Knightley, P. (2003) The Second Oldest Profession

second_oldest

The Second Oldest Profession – Spies and Spying in the Twentieth Century by Phillip Knightley (2003)

The first chapter of The Second Oldest Profession – Spies and Spying in the Twentieth Century by Phillip Knightley (2003, 2nd Edition, London, Vintage) contains a description of the interaction between spy fiction (particularly that of Le Queux) and the setting up of MI5 & SIS (MI6).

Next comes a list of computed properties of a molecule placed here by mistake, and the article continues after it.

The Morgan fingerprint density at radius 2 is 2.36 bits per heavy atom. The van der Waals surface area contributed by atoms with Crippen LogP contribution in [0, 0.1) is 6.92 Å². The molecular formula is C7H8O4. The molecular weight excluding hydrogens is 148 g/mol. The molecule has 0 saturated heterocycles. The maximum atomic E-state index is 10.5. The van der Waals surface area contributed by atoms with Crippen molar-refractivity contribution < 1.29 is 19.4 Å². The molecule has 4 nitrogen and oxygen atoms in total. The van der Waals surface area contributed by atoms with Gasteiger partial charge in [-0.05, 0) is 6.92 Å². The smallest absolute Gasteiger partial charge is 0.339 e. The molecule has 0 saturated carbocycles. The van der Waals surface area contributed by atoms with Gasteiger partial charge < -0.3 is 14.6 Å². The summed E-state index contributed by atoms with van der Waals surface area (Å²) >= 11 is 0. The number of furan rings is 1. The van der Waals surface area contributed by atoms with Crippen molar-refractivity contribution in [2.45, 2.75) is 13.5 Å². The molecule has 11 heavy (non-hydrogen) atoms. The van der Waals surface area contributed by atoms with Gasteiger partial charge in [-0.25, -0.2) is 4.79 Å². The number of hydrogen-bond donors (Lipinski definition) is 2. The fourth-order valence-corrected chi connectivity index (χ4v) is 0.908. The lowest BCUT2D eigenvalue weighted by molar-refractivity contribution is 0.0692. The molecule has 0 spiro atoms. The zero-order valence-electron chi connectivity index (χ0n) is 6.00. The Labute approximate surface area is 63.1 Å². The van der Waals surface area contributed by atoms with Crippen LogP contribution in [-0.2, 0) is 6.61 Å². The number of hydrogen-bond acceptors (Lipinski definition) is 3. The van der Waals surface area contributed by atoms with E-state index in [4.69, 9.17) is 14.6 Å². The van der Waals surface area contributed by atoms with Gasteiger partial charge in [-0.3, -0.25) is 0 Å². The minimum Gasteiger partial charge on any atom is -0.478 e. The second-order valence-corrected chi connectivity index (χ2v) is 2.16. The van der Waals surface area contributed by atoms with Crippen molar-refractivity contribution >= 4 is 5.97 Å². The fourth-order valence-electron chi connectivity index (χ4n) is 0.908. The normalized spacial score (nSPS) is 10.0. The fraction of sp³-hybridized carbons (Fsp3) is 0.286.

The Second Oldest Profession: The Spy as Bureaucrat, Patriot, Fantasist and Whore, Andre Deutsch (London) and as The Second Oldest Profession: Spies and Spying in the Twentieth Century, W. W. Norton (New York) is a comprehensive and controversial history of espionage in our times. The first permanent intelligence agency was created in 1909, and within a few years all the great powers had similar agencies. Concentrating on Britain, France, Germany, Russia, and the United States, the book reveals why these services are not worth the enormous sums they cost, are not effective in predicting enemy actions, and cause more trouble than they prevent. [Publisher’s description]